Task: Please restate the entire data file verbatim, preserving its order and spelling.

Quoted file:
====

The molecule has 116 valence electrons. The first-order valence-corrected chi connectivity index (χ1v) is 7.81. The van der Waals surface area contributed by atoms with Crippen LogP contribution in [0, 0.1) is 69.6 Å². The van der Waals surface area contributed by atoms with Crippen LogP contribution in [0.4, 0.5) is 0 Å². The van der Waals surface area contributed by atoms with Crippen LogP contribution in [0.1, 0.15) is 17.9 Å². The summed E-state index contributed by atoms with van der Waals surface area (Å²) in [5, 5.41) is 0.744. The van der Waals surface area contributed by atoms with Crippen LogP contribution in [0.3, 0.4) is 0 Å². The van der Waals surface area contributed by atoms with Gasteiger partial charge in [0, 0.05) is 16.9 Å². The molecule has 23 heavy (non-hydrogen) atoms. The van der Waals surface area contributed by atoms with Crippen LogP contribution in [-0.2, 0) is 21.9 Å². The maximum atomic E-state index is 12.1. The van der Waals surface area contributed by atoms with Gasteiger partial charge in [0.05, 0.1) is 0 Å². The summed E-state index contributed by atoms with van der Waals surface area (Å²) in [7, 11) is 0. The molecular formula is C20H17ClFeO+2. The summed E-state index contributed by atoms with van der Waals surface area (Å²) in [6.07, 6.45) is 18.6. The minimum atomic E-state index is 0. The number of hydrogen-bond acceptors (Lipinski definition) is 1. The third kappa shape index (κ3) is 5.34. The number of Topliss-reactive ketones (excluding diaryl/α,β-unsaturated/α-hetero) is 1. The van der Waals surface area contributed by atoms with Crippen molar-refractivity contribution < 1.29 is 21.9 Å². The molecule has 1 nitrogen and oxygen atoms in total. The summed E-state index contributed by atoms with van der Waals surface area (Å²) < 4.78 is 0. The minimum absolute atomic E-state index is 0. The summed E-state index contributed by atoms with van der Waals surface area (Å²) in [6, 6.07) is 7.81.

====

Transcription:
The molecule has 116 valence electrons. The first-order valence-corrected chi connectivity index (χ1v) is 7.81. The van der Waals surface area contributed by atoms with Crippen LogP contribution in [0, 0.1) is 69.6 Å². The van der Waals surface area contributed by atoms with Crippen LogP contribution in [0.4, 0.5) is 0 Å². The van der Waals surface area contributed by atoms with Crippen LogP contribution in [0.1, 0.15) is 17.9 Å². The summed E-state index contributed by atoms with van der Waals surface area (Å²) in [5, 5.41) is 0.744. The van der Waals surface area contributed by atoms with Crippen LogP contribution in [0.3, 0.4) is 0 Å². The van der Waals surface area contributed by atoms with Gasteiger partial charge in [0, 0.05) is 16.9 Å². The molecule has 23 heavy (non-hydrogen) atoms. The van der Waals surface area contributed by atoms with Crippen LogP contribution in [-0.2, 0) is 21.9 Å². The maximum atomic E-state index is 12.1. The van der Waals surface area contributed by atoms with Gasteiger partial charge in [0.05, 0.1) is 0 Å². The summed E-state index contributed by atoms with van der Waals surface area (Å²) in [7, 11) is 0. The molecular formula is C20H17ClFeO+2. The summed E-state index contributed by atoms with van der Waals surface area (Å²) in [6.07, 6.45) is 18.6. The minimum atomic E-state index is 0. The number of hydrogen-bond acceptors (Lipinski definition) is 1. The third kappa shape index (κ3) is 5.34. The number of Topliss-reactive ketones (excluding diaryl/α,β-unsaturated/α-hetero) is 1. The van der Waals surface area contributed by atoms with Crippen molar-refractivity contribution < 1.29 is 21.9 Å². The molecule has 1 nitrogen and oxygen atoms in total. The summed E-state index contributed by atoms with van der Waals surface area (Å²) < 4.78 is 0. The minimum absolute atomic E-state index is 0. The summed E-state index contributed by atoms with van der Waals surface area (Å²) in [6, 6.07) is 7.81.